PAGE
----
Category Archives: Biography

Books from the New York Times Best Seller’s List January 2014

  How Lucky You Can Be by Buster Olney

Where can you find a good book when you are looking for one?  The library has hundreds of books, but which one should you choose?  One option is to read reviews (like this one) or to wander through book lists, like the New York Times.  This will give you a good idea of what books are being read and enjoyed by others.  Our club decided to pick books from some of these lists.

​The book How Lucky You Can Be was written by Buster Olney, an ESPN announcer.  It is subtitled “The Story of Coach Don Meyer.”  Coach Meyer is the most famous coach that you never heard of… but other basketball coaches around the country know about him.  He devoted himself not only to his teams but also to teaching the art of coaching to anyone interested in the game he loved.  This is much more than a sports story.  It is the story of a dedicated man who at times neglected his family to achieve greatness in his field, passing the legendary Bobby Knight in career wins with over 903 victories, the most by any coach in history at that time.  It took a tragedy for him to express the love he had for his family — wife, children, and his players.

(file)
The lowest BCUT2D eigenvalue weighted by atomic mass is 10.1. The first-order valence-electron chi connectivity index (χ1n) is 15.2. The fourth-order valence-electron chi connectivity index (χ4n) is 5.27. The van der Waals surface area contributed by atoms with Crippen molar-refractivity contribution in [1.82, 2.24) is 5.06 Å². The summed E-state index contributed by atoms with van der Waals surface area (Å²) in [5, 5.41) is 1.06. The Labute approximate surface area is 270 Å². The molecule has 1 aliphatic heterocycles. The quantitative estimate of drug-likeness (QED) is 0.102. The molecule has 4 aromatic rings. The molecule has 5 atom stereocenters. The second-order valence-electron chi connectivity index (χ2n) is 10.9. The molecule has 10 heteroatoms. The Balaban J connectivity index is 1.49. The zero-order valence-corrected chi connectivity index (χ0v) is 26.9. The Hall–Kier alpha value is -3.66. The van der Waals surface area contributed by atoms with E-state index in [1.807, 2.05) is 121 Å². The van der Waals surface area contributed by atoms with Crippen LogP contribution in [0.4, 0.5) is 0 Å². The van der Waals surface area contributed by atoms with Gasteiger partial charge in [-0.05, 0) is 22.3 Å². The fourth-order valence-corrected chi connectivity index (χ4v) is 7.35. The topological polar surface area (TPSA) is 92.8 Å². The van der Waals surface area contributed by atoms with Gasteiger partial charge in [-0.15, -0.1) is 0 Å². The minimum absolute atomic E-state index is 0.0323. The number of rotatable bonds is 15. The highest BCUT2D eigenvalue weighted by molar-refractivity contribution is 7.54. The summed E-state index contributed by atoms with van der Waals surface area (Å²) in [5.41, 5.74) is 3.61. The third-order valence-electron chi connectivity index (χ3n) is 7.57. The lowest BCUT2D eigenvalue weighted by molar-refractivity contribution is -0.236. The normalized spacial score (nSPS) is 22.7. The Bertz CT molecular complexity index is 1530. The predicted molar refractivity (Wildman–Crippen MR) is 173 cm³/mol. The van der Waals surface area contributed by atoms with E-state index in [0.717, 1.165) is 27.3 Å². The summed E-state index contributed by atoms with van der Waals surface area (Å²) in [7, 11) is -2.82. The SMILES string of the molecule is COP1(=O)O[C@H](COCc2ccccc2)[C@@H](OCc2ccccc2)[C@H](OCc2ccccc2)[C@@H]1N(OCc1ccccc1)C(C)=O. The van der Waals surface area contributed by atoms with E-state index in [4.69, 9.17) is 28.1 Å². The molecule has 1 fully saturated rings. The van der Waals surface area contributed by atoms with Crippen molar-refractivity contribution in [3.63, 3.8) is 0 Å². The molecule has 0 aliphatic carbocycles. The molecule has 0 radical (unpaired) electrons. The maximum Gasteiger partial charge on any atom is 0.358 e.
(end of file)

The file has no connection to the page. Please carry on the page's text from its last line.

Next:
​ Don Meyer had been a college player at Northern Colorado and a head coach for years at David Lipscomb College and Northern State University.  His success was tremendous, but this story really begins on a lonely stretch of two-land road in South Dakota.  While leading a caravan of cars, taking his players on a team-building retreat, Meyer fell asleep at the wheel.  His car veered into an oncoming tractor-trailer truck.  The Coach was crushed, and it was feared that he would die from his injuries.  At the hospital, doctors prepared his wife because they were certain he would not make it through the surgery.  After five hours, Meyer survived but lost part of a leg, his spleen, and had numerous other injuries.  Meyer said that the accident was the best thing that could have happened to him.  He equated it with an angel providing him with a message.  The doctors found that Meyer had terminal cancer.